The State of North Carolina represented by Hunt, Boggs and Sanders was not lawfully created. It was created and is currently being maintained by belligerent actions designed to depose the de jure government.

The current dissolution of lawful government will remain as long as the misinformation of people like Sanders and Boggs continues to intimidate people from exercising their rights.

The unconstitutional Reconstruction Acts are perpetual articles of war against the people of North Carolina, who are organized under the North Carolina Constitution of Dec. 18, 1776 — a constitution which has never been lawfully abrogated.

To fully understand these comments, the following definitions will be helpful:

• Government de facto: Government that exists in fact, but not established according to the Constitution; illegal.

• Government de jure: Government that exists according to the Constitution, entitled to lawful recognition.

• Belligerency: The status of de facto statehood legalizing hostilities against de jure government; the state of waging war.

• Usurper of a public office: Any person attempting to fill a pretended office created by an unconstitutional law.

The Supreme Court clearly states that an unconstitutional act is not a law. It confers no rights. It imposes no duties. It affords no protection. It creates no office. It is, in legal contemplation, as inoperative as though it had never been passed. Therefore, an unconstitutional act purporting to create an office gives no validity to the acts of a person acting under color of its authority.

— John C. Ainsworth, tigerja@bellsouth.net
founder of Truth in Government, Everybody’s Responsible (T.I.G.E.R.)
Charlotte

Speak your mind on the “Wal-Marting” of Asheville

Kudos on your excellent article about the “Wal-Marting” of Asheville [“A tale of two Wal-Marts … and one city,” Aug. 23]. It is quite a different story when one sees the bigger picture of two supercenters within only about 13 miles of each other, proposed for our small city. Also, it is hard to grasp the power of these developers to get their way. Concerned citizens with limited resources and time are at a distinct disadvantage.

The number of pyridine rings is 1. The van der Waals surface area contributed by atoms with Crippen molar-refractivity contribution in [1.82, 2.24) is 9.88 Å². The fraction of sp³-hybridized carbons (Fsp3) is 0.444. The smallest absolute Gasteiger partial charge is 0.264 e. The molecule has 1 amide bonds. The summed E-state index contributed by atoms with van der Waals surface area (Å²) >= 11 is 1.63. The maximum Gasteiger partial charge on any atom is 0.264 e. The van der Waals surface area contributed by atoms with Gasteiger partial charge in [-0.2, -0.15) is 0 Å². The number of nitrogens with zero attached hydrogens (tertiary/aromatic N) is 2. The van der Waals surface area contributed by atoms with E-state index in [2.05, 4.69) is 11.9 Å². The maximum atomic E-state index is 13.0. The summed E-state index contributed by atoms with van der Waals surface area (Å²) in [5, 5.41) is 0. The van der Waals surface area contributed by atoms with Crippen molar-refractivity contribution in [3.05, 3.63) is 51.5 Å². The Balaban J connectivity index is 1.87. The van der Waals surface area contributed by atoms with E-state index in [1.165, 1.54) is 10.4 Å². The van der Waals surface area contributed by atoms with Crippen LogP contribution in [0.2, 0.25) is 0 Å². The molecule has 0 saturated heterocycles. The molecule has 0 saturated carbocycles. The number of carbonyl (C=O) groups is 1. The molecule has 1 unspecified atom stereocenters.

— Bill Evans
Asheville

Vote Democratic instead of Green Party, says Sierra Club

Readers of Mountain Xpress who are concerned about the quality of our air and water, global warming and other environmental issues should read the lead article of the September/October issue of the Sierra Club’s magazine (Sierra), entitled “Why Vote?” In it, Sierra Club President Carl Pope and Sierra Editor Paul Rauber make a persuasive argument for environmentalists to get out and vote in November — for Democratic candidates. They urge their members not to waste their vote on Green Party candidate Ralph Nader because, “If environmental voters throw the election to Bush, they will be casting away the opportunity of a lifetime.” Pope and Rauber believe that, with all three branches of government up for grabs in this election, environmentalists could win big this time.

They point out that a green president working with a greener Congress could make real progress. Also, with three or four Supreme Court seats to be appointed by the next president, there is a strong danger that a Republican president could appoint a court that would impede environmental legislation for a generation.

Those who care about population control and women’s rights should be concerned that, according to the magazine, George W. Bush has vowed to prevent the approval of RU-486 by the Food and Drug Administration. That drug has been proven to be a safe and effective method for early abortion, as used by large numbers of women in other countries. Approval of RU-486 in the United States would make the decision about pregnancy termination a completely private one between a woman and her physician, and would remove abortion clinics and health-care providers as targets of anti-abortion activists.

— Paula I. Robbins
Asheville

“We Still Pray” goes against scripture